Transcript:

DITLEV ENGEL    Well, you know, if we still stay in Europe, number one, what we are seeing now is that the commitment from governments in Europe to build-out, for instance, of offshore wind, has never been higher. I think at this moment we are at about 165 GW of offshore wind that has been committed to be built out in the coming years. We saw in the month of May that Germany, Denmark, Belgium and the Netherlands got together and signed up 65 GW by 2030 in the North Sea. So, there are some very strong commitments.

And therefore, it's important to remember that the challenge that we actually have is not technology related, it's permiting and planning related. Meaning that the technology can actually be scaled very fast, but it is all the rules and regulations that we have put around them, which is delaying it, and why it takes much longer to build out. But it has nothing to do with the technology. And that's, of course, also important to remember that, so, from a cost perspective and from a timing perspective, we could do it significantly faster than we are doing at the moment. But we have the rules and regulations right now that are difficult to deal with. So, it is actually a policy matter that we have to get solved as fast as we possibly can.

And then just getting back to the economics, because we hear that very often: “But what about the economics?” Well, actually, in the Outlook that we make, it is actually confirmed that the cheapest way of doing this would be, for instance, to scale renewable massively. Of course, you will need to invest a lot of money upfront. So, if you look at it from a – if you were the finance minister of the world and you would sit and look at what does the world in total spend on energy, today we spend about 3.4% of global GDP on our energy cost – today, with the current system. If we then went into a, let's say, a fully decarbonized system where we would get 80% of our energy from non-fossil and 20 from fossil in 2050, we would spend 2.4% of global GDP, which is actually a 50% reduction. So, if I was the Minister of Finance in the world, I would say, “Hey, we are spending 3.4 today; if we make this investment going forward, we only spend 2.4. We cannot afford not to do this.”

But of course, it is a massive transformation that needs to happen. And therefore, of course, it's just important, again, to remember that when we make this decision, what is the long-term outlook of the cost? And here, renewables are actually very predictable in cost. And therefore, I think it's very important to remember that even if we have to invest in a lot upfront, we are going to get it back later, because we will then actually spend less than we do today.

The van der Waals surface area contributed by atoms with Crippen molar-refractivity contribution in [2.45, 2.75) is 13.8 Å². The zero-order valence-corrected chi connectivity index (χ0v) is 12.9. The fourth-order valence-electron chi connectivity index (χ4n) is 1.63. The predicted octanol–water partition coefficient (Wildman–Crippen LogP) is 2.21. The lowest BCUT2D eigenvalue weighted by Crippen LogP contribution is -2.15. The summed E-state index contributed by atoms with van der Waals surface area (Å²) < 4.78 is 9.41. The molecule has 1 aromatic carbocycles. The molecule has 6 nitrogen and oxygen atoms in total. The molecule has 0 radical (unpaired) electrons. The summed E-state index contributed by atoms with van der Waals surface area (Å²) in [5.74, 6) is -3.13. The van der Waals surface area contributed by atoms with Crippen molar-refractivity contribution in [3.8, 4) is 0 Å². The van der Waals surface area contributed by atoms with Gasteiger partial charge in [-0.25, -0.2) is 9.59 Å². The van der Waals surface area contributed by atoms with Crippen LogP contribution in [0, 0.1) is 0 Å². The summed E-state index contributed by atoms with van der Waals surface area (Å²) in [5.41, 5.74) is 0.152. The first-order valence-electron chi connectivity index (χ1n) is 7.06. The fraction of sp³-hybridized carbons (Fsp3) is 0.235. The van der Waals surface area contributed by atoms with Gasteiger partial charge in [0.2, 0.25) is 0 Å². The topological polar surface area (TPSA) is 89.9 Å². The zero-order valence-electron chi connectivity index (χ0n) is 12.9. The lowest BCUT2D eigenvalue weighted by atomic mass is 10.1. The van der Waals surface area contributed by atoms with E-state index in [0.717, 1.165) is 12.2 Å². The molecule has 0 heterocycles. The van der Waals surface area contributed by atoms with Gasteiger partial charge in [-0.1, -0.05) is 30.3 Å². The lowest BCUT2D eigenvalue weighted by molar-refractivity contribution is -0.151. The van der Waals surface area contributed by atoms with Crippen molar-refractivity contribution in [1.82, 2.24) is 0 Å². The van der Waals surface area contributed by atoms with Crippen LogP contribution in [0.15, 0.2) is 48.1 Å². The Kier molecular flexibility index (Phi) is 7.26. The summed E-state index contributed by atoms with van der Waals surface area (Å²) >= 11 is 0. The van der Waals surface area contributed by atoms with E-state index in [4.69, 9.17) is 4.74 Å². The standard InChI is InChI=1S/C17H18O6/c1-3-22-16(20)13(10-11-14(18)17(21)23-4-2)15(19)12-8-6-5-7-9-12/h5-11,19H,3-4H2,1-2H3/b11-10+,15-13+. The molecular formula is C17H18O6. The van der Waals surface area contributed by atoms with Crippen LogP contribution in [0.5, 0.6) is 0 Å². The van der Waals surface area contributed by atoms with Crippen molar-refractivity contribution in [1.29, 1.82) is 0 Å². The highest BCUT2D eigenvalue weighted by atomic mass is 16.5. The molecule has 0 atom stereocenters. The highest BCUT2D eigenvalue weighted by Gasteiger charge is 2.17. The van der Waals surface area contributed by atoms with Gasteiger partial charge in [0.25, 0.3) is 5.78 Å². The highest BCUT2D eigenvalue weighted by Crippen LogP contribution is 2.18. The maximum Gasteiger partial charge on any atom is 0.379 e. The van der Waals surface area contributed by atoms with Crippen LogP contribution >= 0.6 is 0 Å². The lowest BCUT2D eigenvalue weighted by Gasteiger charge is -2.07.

Transcript:

MATHIAS STECK    So, to put this importance of renewables into perspective, what is DNV’s Energy Transition Outlook’s finding about the outlook for renewables and the share in the energy mix by 2050?

Transcript:

DITLEV ENGEL    So, we are – we are actually showing two reports. We are showing in the ETO, which is our most likely future, and there we would see wind go up 10 times, solar 20 times; but as I said, unfortunately, we are not going then to get to Paris. Even that is the most likely future driven by cost. We have therefore also decided to turn it around and say, “Well, that's not good enough. If we need to get to 1.5 degrees centigrade, as in the Paris Agreement, what we would we then need to do?” So then, we made a report which we have called ‘the Pathway to Net Zero’. And in the Pathway to Net Zero, that actually would mean that wind has to go up 20 times and solar 30 times. But here, I think it's really important to look at the trend, so, whatever scenario we’re looking at, we are looking into a massive build-out of both wind and solar, at least from a technology-cost point of view. Now, we, in brackets, just need to make sure that the rules and regulation can handle that. But the technology can handle it.

Transcript: